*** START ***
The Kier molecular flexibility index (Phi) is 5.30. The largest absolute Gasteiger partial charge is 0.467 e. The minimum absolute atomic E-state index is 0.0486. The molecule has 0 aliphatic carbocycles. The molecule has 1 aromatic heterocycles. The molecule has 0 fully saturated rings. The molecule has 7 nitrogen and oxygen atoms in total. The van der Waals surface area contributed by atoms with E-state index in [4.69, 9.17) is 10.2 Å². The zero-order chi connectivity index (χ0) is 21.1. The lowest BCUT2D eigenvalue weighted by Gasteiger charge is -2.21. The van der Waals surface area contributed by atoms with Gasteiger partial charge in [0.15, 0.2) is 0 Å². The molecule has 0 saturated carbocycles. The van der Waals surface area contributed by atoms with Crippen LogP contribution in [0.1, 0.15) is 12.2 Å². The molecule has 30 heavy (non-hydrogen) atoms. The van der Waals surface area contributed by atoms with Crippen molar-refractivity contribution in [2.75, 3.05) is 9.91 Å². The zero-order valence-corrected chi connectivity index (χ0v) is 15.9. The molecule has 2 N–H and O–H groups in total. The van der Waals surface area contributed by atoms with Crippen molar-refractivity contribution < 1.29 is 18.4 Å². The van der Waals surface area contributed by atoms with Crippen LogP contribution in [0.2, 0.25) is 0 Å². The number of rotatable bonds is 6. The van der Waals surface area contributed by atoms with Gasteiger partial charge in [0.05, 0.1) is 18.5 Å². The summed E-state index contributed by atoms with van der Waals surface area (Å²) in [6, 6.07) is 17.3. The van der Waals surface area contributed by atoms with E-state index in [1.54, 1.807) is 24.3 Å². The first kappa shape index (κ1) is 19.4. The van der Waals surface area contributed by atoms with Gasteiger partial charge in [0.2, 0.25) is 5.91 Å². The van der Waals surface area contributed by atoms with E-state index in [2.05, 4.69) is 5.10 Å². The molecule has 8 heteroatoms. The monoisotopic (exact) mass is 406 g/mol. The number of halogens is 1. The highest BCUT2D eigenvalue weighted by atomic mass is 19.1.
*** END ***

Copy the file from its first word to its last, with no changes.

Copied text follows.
The Kier molecular flexibility index (Phi) is 5.30. The largest absolute Gasteiger partial charge is 0.467 e. The minimum absolute atomic E-state index is 0.0486. The molecule has 0 aliphatic carbocycles. The molecule has 1 aromatic heterocycles. The molecule has 0 fully saturated rings. The molecule has 7 nitrogen and oxygen atoms in total. The van der Waals surface area contributed by atoms with E-state index in [4.69, 9.17) is 10.2 Å². The zero-order chi connectivity index (χ0) is 21.1. The lowest BCUT2D eigenvalue weighted by Gasteiger charge is -2.21. The van der Waals surface area contributed by atoms with Gasteiger partial charge in [0.15, 0.2) is 0 Å². The molecule has 0 saturated carbocycles. The van der Waals surface area contributed by atoms with Crippen LogP contribution in [0.1, 0.15) is 12.2 Å². The molecule has 30 heavy (non-hydrogen) atoms. The van der Waals surface area contributed by atoms with Crippen molar-refractivity contribution in [2.75, 3.05) is 9.91 Å². The zero-order valence-corrected chi connectivity index (χ0v) is 15.9. The molecule has 2 N–H and O–H groups in total. The van der Waals surface area contributed by atoms with Crippen molar-refractivity contribution < 1.29 is 18.4 Å². The van der Waals surface area contributed by atoms with Crippen LogP contribution in [0.2, 0.25) is 0 Å². The number of rotatable bonds is 6. The van der Waals surface area contributed by atoms with Gasteiger partial charge in [0.05, 0.1) is 18.5 Å². The summed E-state index contributed by atoms with van der Waals surface area (Å²) in [6, 6.07) is 17.3. The van der Waals surface area contributed by atoms with E-state index in [1.54, 1.807) is 24.3 Å². The first kappa shape index (κ1) is 19.4. The van der Waals surface area contributed by atoms with Gasteiger partial charge in [0.2, 0.25) is 5.91 Å². The van der Waals surface area contributed by atoms with E-state index in [2.05, 4.69) is 5.10 Å². The molecule has 8 heteroatoms. The monoisotopic (exact) mass is 406 g/mol. The number of halogens is 1. The highest BCUT2D eigenvalue weighted by atomic mass is 19.1.